Yes, we can. Yes, any one of us can.
The people we are electing to political office no longer fit the antiquated mold of the candidate of by-gone days. Race is slowly meaning less and less when it comes to who we choose to represent us in government. Anyone of any background can contend in America's political jungle, and Louisiana is among the states breaking new ground.
We may not even fully realize yet just how historic of a time this is. Just look at what we've done here in Louisiana. First, we elected Bobby Jindal, the son of immigrants from India, as our governor. Then 2nd Congressional District voters chose Anh "Joseph" Cao, the first Vietnamese-American to serve in Congress.
Cao seems to be an unlikely political figures. Yet the soft-spoken refugee from Vietnam has plenty going for him, like his degrees in physics, philosophy and law. Voters in the district went for a fresh face, turning away nine-term incumbent William Jefferson. So much for the status quo.
There used to be a time when a full-blooded Indian man and a Vietnamese man had virtually zero chance of ever getting elected to such positions. Well, those days are officially over.
Cao's win shocked the world, as his upset victory made headlines in several foreign countries. Even Vietnamese-Americans across the country were caught off guard and shocked by the outcome.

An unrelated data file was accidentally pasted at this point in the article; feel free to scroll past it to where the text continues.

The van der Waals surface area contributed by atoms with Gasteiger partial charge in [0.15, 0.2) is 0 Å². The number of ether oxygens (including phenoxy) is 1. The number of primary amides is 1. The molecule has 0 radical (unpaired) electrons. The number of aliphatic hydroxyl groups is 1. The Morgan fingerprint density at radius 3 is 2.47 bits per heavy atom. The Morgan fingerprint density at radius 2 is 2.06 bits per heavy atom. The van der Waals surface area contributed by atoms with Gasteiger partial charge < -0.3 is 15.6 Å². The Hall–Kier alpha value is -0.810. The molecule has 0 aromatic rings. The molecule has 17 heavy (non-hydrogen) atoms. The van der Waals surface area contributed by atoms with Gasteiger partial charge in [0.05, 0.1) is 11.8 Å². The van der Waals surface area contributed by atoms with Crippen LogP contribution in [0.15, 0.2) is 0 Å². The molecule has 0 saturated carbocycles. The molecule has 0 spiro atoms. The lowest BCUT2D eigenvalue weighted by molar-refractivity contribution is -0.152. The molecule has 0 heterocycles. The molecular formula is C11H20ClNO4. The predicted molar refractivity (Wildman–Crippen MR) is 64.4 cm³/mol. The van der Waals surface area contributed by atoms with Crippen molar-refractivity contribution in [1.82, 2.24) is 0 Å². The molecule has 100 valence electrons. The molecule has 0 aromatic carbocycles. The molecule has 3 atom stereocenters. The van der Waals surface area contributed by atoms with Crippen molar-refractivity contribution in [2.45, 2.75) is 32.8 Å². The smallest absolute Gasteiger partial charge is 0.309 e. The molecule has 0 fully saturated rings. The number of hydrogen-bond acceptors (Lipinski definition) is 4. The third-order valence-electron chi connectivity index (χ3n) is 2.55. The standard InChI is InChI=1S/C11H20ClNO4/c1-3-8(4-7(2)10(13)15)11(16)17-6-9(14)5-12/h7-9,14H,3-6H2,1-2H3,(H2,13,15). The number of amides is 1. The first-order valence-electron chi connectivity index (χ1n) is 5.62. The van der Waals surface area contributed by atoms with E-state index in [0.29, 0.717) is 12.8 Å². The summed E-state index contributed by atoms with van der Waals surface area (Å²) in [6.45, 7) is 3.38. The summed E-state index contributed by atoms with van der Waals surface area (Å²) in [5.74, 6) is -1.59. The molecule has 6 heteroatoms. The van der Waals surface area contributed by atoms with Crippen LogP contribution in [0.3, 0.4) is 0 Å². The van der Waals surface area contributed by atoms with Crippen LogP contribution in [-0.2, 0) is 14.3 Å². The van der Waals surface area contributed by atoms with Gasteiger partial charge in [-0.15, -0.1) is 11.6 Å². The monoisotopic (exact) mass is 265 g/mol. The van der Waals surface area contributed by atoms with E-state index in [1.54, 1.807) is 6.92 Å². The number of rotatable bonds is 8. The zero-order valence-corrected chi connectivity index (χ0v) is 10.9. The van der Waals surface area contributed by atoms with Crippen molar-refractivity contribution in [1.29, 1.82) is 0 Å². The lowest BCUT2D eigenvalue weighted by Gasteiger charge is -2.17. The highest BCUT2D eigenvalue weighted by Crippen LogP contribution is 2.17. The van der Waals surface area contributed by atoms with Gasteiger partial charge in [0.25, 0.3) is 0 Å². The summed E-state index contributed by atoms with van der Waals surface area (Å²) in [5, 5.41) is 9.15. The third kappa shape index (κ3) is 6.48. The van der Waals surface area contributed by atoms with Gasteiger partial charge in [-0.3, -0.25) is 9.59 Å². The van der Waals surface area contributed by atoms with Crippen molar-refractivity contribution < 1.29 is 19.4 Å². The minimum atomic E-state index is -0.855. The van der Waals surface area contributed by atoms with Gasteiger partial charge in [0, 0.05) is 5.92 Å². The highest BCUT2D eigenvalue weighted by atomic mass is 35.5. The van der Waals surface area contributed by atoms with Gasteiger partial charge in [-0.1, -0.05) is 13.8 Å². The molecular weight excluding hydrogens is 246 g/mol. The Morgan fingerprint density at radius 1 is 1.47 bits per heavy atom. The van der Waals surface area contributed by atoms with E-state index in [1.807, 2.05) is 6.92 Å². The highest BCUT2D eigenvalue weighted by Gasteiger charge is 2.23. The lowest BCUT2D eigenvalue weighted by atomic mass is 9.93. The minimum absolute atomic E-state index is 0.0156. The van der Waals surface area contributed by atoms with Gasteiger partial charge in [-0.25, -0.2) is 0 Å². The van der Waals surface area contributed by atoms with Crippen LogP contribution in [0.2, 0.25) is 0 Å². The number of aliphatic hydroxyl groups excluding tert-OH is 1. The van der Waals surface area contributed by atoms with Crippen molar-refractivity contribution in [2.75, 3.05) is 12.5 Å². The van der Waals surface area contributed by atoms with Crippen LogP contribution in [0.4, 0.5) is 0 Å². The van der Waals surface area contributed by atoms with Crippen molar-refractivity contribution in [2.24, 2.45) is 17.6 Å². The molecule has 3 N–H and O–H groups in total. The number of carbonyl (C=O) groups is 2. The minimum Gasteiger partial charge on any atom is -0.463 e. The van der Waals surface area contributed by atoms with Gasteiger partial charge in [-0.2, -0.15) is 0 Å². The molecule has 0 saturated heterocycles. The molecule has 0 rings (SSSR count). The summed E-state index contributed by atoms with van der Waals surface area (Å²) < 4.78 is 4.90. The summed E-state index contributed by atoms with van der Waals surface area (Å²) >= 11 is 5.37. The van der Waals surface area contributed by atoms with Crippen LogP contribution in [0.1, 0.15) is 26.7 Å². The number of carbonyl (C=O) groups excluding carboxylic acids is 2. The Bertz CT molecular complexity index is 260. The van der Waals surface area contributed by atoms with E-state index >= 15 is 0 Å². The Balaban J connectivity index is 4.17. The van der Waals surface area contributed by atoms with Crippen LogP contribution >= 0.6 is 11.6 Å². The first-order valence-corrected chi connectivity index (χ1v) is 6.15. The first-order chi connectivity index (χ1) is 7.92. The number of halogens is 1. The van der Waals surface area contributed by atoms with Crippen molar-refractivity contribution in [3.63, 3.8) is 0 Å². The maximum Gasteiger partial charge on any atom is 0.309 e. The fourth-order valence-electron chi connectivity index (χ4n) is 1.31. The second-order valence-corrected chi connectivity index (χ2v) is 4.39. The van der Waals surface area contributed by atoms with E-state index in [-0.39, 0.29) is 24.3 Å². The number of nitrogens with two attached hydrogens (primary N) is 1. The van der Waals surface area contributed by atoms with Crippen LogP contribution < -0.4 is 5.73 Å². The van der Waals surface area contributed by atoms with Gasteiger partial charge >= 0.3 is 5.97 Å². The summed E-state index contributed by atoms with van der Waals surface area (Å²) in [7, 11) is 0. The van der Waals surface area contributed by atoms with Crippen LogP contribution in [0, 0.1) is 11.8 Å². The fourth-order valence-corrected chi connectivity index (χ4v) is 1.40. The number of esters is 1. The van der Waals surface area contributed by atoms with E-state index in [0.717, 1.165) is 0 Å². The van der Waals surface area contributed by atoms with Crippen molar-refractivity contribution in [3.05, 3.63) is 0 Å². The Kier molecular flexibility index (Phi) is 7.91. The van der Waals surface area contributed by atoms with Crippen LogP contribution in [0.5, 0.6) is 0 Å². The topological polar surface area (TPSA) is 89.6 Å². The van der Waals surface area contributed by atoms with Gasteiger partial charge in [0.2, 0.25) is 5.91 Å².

We are all living in the midst of a sea change in our collective thinking. And it's about time.
We should embrace this new world we are entering. Now is the time to shrug off the old way of thinking. For too long we've shunned certain people in our society when it came to them taking an active political role, and it's been done for no good reason.
It wasn't that long ago when voters in Louisiana had to choose between Edwin Edwards and David Duke for governor. Edwards ended up in prison, and Duke degenerated into a staunch racist, touting ignorant ideas one wouldn't fault a Neanderthal for entertaining.
We've certainly come a long way from that. No longer must we chose between the political equivalent of Tweedledum and Tweedledee. We are ushering in an era of diversity, and naturally, along will come a better quality of candidate as more and more people get involved.
Such victories as Cao's will brighten our future, as up-and-coming candidates won't have to second guess themselves just because they don't happen to fit the mold of the candidate of yesteryear. Now a wide variety of people who have the desire and ability to serve will be able to not only throw their hat into the ring, but also stand a chance at winning.
The people have spoken, and they've done it through the American way. We went to the voting booth and said we want the best person for the job.
What could be wrong with that?
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